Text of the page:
Teaching students about diverse cultural and religious traditions holds a host of benefits, including increased empathy and kindness. And in this time of heightened anti-Muslim bias, we can all use more of both.
Ramadan (or Ramazan) is a month-long spiritual period of fasting and prayer that commemorates the revelation of the Quran to the Prophet Muhammad, according to Muslim tradition. During Ramadan, Muslims do not eat or drink from dawn to dusk, and the month culminates with Eid al-Fitr, a three-day celebration that involves praying, visiting relatives, giving gifts to children, remembering deceased loved ones and helping those experiencing poverty.
For Muslims all over the world, Ramadan and Eid are the most significant festivals of the year. Ramadan is celebrated in the ninth month of the Islamic lunar calendar, which means it starts on a different date each year. Eid follows around a month later, depending on when the crescent moon appears. Usually, children start fasting at least for a few days during Ramadan once they turn 7 or 8 years old.
Pointing out the aspects that Ramadan and Eid have in common with other religious celebrations will help Muslim children take pride in their religious identity and help non-Muslim children develop empathy and understanding. It can also provide an opportunity for Muslim children to share their culture and broaden the horizons of their classmates. You can discuss these festivals at any point in the school year.
For teachers interested in including a discussion around Ramadan and Eid in class, here are some ideas:
- Parent or Family as Cultural Ambassador: If there is a Muslim child in your class, you can reach out to the child and their family to ask if they would be comfortable sharing more information about the festival and its traditions with the rest of the class.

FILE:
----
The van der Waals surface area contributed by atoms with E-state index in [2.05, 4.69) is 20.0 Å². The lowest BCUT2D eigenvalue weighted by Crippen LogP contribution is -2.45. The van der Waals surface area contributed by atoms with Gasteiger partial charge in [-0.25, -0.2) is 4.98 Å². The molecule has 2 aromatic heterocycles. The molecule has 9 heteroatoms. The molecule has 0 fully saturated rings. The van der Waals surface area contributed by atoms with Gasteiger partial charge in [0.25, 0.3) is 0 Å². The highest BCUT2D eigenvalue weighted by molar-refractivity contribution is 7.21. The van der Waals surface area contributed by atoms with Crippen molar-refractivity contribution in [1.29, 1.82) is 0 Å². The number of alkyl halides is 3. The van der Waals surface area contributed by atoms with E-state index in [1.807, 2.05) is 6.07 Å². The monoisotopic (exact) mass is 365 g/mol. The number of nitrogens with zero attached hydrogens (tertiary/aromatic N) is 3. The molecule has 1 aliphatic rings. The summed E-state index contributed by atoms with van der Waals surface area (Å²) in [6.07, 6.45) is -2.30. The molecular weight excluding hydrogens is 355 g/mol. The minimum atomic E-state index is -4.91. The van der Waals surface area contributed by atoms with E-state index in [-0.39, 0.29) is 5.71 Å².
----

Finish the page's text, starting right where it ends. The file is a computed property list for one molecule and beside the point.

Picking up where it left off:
- Using Books as Resources: There are some fun and insightful picture books you can use to lead a discussion on Ramadan, such as Lailah’s Lunchbox. In this story, Lailah struggles with sharing her faith and traditions with her teacher and classmates. Eventually, with the help of her librarian and teacher, she gains confidence, acceptance and admiration from her peers. The book also comes with a lesson plan. Another alternative is Drummer Girl, a delightful story about a young girl named Najma, who wants to challenge the gender norms of an ancient Ramadan tradition. Bestest. Ramadan. Ever. and Growing Up Muslim are wonderful for the middle grades.
- Making Connections: Discuss parallels between Ramadan and fasting during Lent in the lead-up to Easter. Other religions also encourage fasting, such as Hinduism and Judaism. One can discuss how, across traditions, fasting teaches self-control and builds resilience. It can also foster appreciation and gratitude for food, empathy for people who are suffering and, of course, pride in accomplishing a fast. These concepts would be great discussion points, especially in middle schools.
Teaching about Ramadan and Eid is just one step educators can take toward making religious diversity a regular point of discussion in the classroom. See these other TT resources for more on teaching about Islam, countering Islamophobia and bringing religious diversity into the classroom safely and legally.
Manglik and Siddique are the founders of KitaabWorld, an online platform and bookstore through which they advocate for South Asian representation and diversity. In early 2017, Kitaabworld ran a “Counter Islamophobia Through Stories” campaign to create a framework for parents and educators to showcase positive representations of Muslims to children growing up in the United States.